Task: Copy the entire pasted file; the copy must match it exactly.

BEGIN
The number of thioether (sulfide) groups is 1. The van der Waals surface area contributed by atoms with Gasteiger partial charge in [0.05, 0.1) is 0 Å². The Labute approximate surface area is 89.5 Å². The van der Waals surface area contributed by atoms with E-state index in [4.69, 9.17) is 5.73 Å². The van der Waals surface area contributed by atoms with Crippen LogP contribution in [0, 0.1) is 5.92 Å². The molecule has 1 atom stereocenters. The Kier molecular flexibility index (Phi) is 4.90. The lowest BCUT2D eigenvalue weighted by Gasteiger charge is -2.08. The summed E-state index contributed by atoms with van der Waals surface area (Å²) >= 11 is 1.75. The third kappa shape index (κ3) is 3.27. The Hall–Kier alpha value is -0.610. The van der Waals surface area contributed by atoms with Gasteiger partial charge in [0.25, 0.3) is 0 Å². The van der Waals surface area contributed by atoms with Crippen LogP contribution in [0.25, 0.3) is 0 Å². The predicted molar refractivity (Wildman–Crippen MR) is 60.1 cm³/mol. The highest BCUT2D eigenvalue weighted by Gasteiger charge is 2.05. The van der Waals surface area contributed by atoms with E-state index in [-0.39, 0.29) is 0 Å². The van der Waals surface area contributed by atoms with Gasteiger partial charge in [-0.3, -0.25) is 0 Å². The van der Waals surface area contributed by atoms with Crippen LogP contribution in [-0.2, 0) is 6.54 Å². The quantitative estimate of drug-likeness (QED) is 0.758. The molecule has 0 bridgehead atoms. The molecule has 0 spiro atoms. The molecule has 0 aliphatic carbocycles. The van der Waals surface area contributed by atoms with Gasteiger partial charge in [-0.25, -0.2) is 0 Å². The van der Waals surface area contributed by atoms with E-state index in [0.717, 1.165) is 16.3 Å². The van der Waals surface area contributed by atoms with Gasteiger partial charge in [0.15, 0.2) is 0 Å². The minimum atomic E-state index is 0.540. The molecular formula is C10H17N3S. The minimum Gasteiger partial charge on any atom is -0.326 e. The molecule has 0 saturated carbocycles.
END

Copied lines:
The number of thioether (sulfide) groups is 1. The van der Waals surface area contributed by atoms with Gasteiger partial charge in [0.05, 0.1) is 0 Å². The Labute approximate surface area is 89.5 Å². The van der Waals surface area contributed by atoms with E-state index in [4.69, 9.17) is 5.73 Å². The van der Waals surface area contributed by atoms with Crippen LogP contribution in [0, 0.1) is 5.92 Å². The molecule has 1 atom stereocenters. The Kier molecular flexibility index (Phi) is 4.90. The lowest BCUT2D eigenvalue weighted by Gasteiger charge is -2.08. The summed E-state index contributed by atoms with van der Waals surface area (Å²) >= 11 is 1.75. The third kappa shape index (κ3) is 3.27. The Hall–Kier alpha value is -0.610. The van der Waals surface area contributed by atoms with Gasteiger partial charge in [0.25, 0.3) is 0 Å². The van der Waals surface area contributed by atoms with Crippen LogP contribution in [0.25, 0.3) is 0 Å². The predicted molar refractivity (Wildman–Crippen MR) is 60.1 cm³/mol. The highest BCUT2D eigenvalue weighted by Gasteiger charge is 2.05. The van der Waals surface area contributed by atoms with E-state index in [-0.39, 0.29) is 0 Å². The van der Waals surface area contributed by atoms with Gasteiger partial charge in [-0.3, -0.25) is 0 Å². The van der Waals surface area contributed by atoms with Crippen LogP contribution in [-0.2, 0) is 6.54 Å². The quantitative estimate of drug-likeness (QED) is 0.758. The molecule has 0 bridgehead atoms. The molecule has 0 spiro atoms. The molecule has 0 aliphatic carbocycles. The van der Waals surface area contributed by atoms with Gasteiger partial charge in [-0.25, -0.2) is 0 Å². The van der Waals surface area contributed by atoms with E-state index in [0.717, 1.165) is 16.3 Å². The van der Waals surface area contributed by atoms with Gasteiger partial charge in [0.15, 0.2) is 0 Å². The minimum atomic E-state index is 0.540. The molecular formula is C10H17N3S. The minimum Gasteiger partial charge on any atom is -0.326 e. The molecule has 0 saturated carbocycles.